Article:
The 30th Tokyo Used Camera Show; A Treasure Trove Of Collectibles For Younger Generation

At the 30th Used Camera Show 2008, held at the Matsuya department store, Ginza, Tokyo, sponsored by the Imported Camera Society (ICS), the traffic of visitors increased by about 10 percent over the last year, and one exhibitor said their sales grew some 15 percent compared to 2007. The increase of younger visitors, both men and women, was welcomed by most of the exhibitors because they felt the used camera trade needed replenishment of fresh blood to compensate for the passing of old clientele. This year the show featured the Barnack-type Leica, which may have been, in retrospect, a slight mistake because younger customers did not like the Barnack Leica as much as the sponsor expected. They felt the film loading was too difficult, although they all were fond of the manual adjustment of shutter speed and aperture. This control was considered "meaningful labor, providing the fun of learning and mastering of technical expertise"; according to one young male visitor who commented about the film loading of the Barnack Leica as being "unnecessarily and ridiculously complicated, giving no fun at all."

A show window of Ginza.
All Photos © 2008, S. "Fritz" Takeda, All Rights Reserved

But why such an increase of younger clients, especially women? One of the important reasons is that there are now in Japan so many photographic colleges, with more than 50 percent of the students being female. These students listen to teachers who are elderly enough to appreciate and laud the beauty of analog/manual cameras, which have been reincarnated as something novel and adventurous, as opposed to digital cameras, with which they are all too familiar.

The increase of young customers has its shortcomings, however. For example, Tessar, a sacrosanct name for old-timers, did not spark the younger generation's interest. A Contessa with an f/2.8 Tessar fetched $500; a Retina IIIc with an f/2.0 Xenon went for $700. Buyers compared lens speed and not so much "legacy" name.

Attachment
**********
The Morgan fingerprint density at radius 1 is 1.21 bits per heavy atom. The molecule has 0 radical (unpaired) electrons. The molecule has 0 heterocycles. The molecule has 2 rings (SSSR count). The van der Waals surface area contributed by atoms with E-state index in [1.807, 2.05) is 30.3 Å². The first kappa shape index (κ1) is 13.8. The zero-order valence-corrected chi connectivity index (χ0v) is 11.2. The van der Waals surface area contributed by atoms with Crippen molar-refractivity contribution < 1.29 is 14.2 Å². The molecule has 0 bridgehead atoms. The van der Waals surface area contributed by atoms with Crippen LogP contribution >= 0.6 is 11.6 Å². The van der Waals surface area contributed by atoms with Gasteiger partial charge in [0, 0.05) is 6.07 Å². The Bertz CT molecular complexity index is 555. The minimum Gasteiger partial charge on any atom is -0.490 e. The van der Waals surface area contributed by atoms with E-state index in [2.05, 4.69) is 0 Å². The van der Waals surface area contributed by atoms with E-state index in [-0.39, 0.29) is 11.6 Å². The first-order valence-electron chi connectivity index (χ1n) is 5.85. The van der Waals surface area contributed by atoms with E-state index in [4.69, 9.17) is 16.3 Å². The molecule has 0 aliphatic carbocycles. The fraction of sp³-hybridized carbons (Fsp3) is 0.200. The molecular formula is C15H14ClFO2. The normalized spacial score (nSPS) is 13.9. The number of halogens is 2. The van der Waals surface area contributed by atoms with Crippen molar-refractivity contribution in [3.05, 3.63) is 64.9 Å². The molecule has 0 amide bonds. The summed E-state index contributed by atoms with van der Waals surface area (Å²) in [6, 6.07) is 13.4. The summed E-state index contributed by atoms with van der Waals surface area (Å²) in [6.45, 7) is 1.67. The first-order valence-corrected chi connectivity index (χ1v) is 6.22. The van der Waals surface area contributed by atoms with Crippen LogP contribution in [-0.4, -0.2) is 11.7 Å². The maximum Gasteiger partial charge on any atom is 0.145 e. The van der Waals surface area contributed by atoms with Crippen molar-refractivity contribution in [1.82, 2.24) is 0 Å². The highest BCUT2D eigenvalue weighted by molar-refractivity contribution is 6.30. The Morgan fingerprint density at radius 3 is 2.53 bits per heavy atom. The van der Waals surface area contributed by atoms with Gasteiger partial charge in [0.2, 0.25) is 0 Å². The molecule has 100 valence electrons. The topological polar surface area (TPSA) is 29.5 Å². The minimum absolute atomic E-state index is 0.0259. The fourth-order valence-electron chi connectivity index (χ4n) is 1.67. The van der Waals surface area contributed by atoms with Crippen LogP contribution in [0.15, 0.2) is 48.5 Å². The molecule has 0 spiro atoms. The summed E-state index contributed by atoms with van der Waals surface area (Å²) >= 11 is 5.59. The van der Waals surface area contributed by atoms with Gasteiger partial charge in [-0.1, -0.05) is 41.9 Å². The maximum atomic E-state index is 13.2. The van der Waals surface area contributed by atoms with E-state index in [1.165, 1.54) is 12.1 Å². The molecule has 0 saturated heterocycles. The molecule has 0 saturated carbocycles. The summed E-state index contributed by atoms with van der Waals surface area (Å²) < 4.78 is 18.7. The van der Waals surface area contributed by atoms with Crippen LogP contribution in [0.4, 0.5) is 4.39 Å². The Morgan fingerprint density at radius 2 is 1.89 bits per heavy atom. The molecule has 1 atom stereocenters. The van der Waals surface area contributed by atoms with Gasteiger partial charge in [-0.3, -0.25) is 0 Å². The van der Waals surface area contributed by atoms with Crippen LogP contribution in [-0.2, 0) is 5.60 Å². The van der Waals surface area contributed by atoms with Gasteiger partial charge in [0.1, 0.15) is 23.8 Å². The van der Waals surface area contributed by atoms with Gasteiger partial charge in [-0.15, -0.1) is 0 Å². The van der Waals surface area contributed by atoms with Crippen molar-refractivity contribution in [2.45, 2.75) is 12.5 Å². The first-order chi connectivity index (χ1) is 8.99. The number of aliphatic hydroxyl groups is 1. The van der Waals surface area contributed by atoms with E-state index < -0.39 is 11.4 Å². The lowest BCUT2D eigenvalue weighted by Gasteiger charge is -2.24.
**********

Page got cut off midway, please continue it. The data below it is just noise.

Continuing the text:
For young people, format is important, and the standard rectangular image is seen as somewhat stereotypical. The square format, however, is more uncommon for them. Buyers responded less to an expensive Hasselblad (offered at $1500 for a 500C/M with an 80mm f/2.8 Planar and A12 magazine) than to the twin lens Rolleicord V (with Xenotar 75mm f/3.5 at $450), which was considered a good buy. Simply put, a TLR looks quite different than an SLR, which makes for wider appeal for this group. One surprising gem was the Gray Baby Rollei 4x4 with 60mm f/3.5 Tessar or the Xenar, at $450, considered "cute and clever" for young girls. Clearly, the show indicated that the "used" analog camera business, especially when cameras are unique, has been and will be further reinvigorated by younger generation buyers who want user/collectibles that differ from the standard SLR, and especially digital camera models.

Display of an exhibitor.
Examining a lens.
Rolleiflexes are still popular.

The Distaff View
A female visitor to the 30th Used Camera Show in Tokyo said, "Digital cameras are too easy. I prefer setting the shutter speed and the aperture myself rather than leaving it to the camera. What I cannot tolerate is that the digital camera forces you to see in the monitor what pictures you will get. That spoils the joy of expectation. When I bake a pie I don't want to know the taste of it until I open the oven." As to the dislike of digital, she was not an exception among show visitors. There were many women who came to the show merely because they thought analog cameras were "superior" to digital cameras in giving them the joy of photographing.

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